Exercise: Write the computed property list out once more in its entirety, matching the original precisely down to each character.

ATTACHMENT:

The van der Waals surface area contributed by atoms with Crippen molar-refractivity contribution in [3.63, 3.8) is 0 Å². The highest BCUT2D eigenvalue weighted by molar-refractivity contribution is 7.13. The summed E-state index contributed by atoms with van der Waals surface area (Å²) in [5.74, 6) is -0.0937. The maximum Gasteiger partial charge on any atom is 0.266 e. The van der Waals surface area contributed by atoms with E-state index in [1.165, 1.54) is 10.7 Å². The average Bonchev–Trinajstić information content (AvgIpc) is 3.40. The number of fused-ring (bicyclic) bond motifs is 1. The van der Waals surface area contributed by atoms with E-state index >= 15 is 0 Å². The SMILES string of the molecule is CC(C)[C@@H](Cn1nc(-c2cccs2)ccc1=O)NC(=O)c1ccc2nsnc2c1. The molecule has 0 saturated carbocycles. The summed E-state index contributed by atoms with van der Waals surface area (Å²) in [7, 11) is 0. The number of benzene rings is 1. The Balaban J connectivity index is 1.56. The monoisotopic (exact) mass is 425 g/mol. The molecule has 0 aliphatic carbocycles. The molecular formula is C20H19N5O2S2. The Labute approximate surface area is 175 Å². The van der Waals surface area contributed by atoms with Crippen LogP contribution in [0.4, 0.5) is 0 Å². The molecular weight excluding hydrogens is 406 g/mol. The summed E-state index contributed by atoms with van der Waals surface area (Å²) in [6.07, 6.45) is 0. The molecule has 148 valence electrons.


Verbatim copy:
The van der Waals surface area contributed by atoms with Crippen molar-refractivity contribution in [3.63, 3.8) is 0 Å². The highest BCUT2D eigenvalue weighted by molar-refractivity contribution is 7.13. The summed E-state index contributed by atoms with van der Waals surface area (Å²) in [5.74, 6) is -0.0937. The maximum Gasteiger partial charge on any atom is 0.266 e. The van der Waals surface area contributed by atoms with E-state index in [1.165, 1.54) is 10.7 Å². The average Bonchev–Trinajstić information content (AvgIpc) is 3.40. The number of fused-ring (bicyclic) bond motifs is 1. The van der Waals surface area contributed by atoms with E-state index >= 15 is 0 Å². The SMILES string of the molecule is CC(C)[C@@H](Cn1nc(-c2cccs2)ccc1=O)NC(=O)c1ccc2nsnc2c1. The molecule has 0 saturated carbocycles. The summed E-state index contributed by atoms with van der Waals surface area (Å²) in [7, 11) is 0. The number of benzene rings is 1. The Balaban J connectivity index is 1.56. The monoisotopic (exact) mass is 425 g/mol. The molecule has 0 aliphatic carbocycles. The molecular formula is C20H19N5O2S2. The Labute approximate surface area is 175 Å². The van der Waals surface area contributed by atoms with Crippen LogP contribution in [0.4, 0.5) is 0 Å². The molecular weight excluding hydrogens is 406 g/mol. The summed E-state index contributed by atoms with van der Waals surface area (Å²) in [6.07, 6.45) is 0. The molecule has 148 valence electrons.